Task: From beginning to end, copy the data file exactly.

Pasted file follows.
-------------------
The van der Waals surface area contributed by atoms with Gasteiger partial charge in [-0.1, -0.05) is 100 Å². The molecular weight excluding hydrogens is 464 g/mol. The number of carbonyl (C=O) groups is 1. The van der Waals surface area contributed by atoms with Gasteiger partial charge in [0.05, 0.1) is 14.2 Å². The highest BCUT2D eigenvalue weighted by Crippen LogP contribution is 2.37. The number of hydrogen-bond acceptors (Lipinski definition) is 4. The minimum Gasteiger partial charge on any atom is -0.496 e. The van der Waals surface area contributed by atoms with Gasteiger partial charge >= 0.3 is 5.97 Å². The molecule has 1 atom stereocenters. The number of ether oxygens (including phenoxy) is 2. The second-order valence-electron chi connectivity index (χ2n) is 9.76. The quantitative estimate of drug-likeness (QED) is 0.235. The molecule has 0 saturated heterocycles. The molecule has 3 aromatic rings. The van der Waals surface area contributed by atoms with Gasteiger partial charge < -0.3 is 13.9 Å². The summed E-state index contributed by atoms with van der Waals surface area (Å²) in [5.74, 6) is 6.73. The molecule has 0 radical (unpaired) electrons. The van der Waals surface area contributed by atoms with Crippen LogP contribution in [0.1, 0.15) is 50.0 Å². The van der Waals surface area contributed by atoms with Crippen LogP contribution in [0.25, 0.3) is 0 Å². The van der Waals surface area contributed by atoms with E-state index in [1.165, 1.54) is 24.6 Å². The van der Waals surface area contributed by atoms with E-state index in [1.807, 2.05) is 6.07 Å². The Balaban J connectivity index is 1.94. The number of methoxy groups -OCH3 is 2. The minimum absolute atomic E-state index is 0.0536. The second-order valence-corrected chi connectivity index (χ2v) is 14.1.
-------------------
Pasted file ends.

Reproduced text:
The van der Waals surface area contributed by atoms with Gasteiger partial charge in [-0.1, -0.05) is 100 Å². The molecular weight excluding hydrogens is 464 g/mol. The number of carbonyl (C=O) groups is 1. The van der Waals surface area contributed by atoms with Gasteiger partial charge in [0.05, 0.1) is 14.2 Å². The highest BCUT2D eigenvalue weighted by Crippen LogP contribution is 2.37. The number of hydrogen-bond acceptors (Lipinski definition) is 4. The minimum Gasteiger partial charge on any atom is -0.496 e. The van der Waals surface area contributed by atoms with Gasteiger partial charge >= 0.3 is 5.97 Å². The molecule has 1 atom stereocenters. The number of ether oxygens (including phenoxy) is 2. The second-order valence-electron chi connectivity index (χ2n) is 9.76. The quantitative estimate of drug-likeness (QED) is 0.235. The molecule has 0 saturated heterocycles. The molecule has 3 aromatic rings. The van der Waals surface area contributed by atoms with Gasteiger partial charge < -0.3 is 13.9 Å². The summed E-state index contributed by atoms with van der Waals surface area (Å²) in [5.74, 6) is 6.73. The molecule has 0 radical (unpaired) electrons. The van der Waals surface area contributed by atoms with Crippen LogP contribution in [0.1, 0.15) is 50.0 Å². The van der Waals surface area contributed by atoms with Crippen LogP contribution in [0.25, 0.3) is 0 Å². The van der Waals surface area contributed by atoms with E-state index in [1.165, 1.54) is 24.6 Å². The van der Waals surface area contributed by atoms with E-state index in [1.807, 2.05) is 6.07 Å². The Balaban J connectivity index is 1.94. The number of methoxy groups -OCH3 is 2. The minimum absolute atomic E-state index is 0.0536. The second-order valence-corrected chi connectivity index (χ2v) is 14.1.